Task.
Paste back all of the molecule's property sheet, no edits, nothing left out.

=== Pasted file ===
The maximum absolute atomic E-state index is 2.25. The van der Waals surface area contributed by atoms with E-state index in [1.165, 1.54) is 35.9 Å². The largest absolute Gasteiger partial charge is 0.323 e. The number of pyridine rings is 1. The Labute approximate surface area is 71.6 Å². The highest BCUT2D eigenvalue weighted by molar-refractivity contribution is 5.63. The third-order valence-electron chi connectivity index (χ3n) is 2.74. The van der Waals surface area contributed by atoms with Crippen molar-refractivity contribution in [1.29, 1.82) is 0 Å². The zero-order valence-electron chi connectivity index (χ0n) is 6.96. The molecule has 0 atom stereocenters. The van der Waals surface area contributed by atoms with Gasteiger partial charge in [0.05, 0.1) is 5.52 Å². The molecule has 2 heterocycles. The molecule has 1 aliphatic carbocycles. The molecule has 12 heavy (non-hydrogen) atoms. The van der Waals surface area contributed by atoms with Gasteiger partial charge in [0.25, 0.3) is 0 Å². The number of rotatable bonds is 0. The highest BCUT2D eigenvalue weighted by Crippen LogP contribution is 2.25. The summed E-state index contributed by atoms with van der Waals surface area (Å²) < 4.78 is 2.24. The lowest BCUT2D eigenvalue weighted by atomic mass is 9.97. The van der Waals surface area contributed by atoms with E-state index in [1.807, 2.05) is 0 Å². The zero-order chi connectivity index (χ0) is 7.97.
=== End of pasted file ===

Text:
The maximum absolute atomic E-state index is 2.25. The van der Waals surface area contributed by atoms with E-state index in [1.165, 1.54) is 35.9 Å². The largest absolute Gasteiger partial charge is 0.323 e. The number of pyridine rings is 1. The Labute approximate surface area is 71.6 Å². The highest BCUT2D eigenvalue weighted by molar-refractivity contribution is 5.63. The third-order valence-electron chi connectivity index (χ3n) is 2.74. The van der Waals surface area contributed by atoms with Crippen molar-refractivity contribution in [1.29, 1.82) is 0 Å². The zero-order valence-electron chi connectivity index (χ0n) is 6.96. The molecule has 0 atom stereocenters. The van der Waals surface area contributed by atoms with Gasteiger partial charge in [0.05, 0.1) is 5.52 Å². The molecule has 2 heterocycles. The molecule has 1 aliphatic carbocycles. The molecule has 12 heavy (non-hydrogen) atoms. The van der Waals surface area contributed by atoms with Gasteiger partial charge in [0.25, 0.3) is 0 Å². The number of rotatable bonds is 0. The highest BCUT2D eigenvalue weighted by Crippen LogP contribution is 2.25. The summed E-state index contributed by atoms with van der Waals surface area (Å²) < 4.78 is 2.24. The lowest BCUT2D eigenvalue weighted by atomic mass is 9.97. The van der Waals surface area contributed by atoms with E-state index in [1.807, 2.05) is 0 Å². The zero-order chi connectivity index (χ0) is 7.97.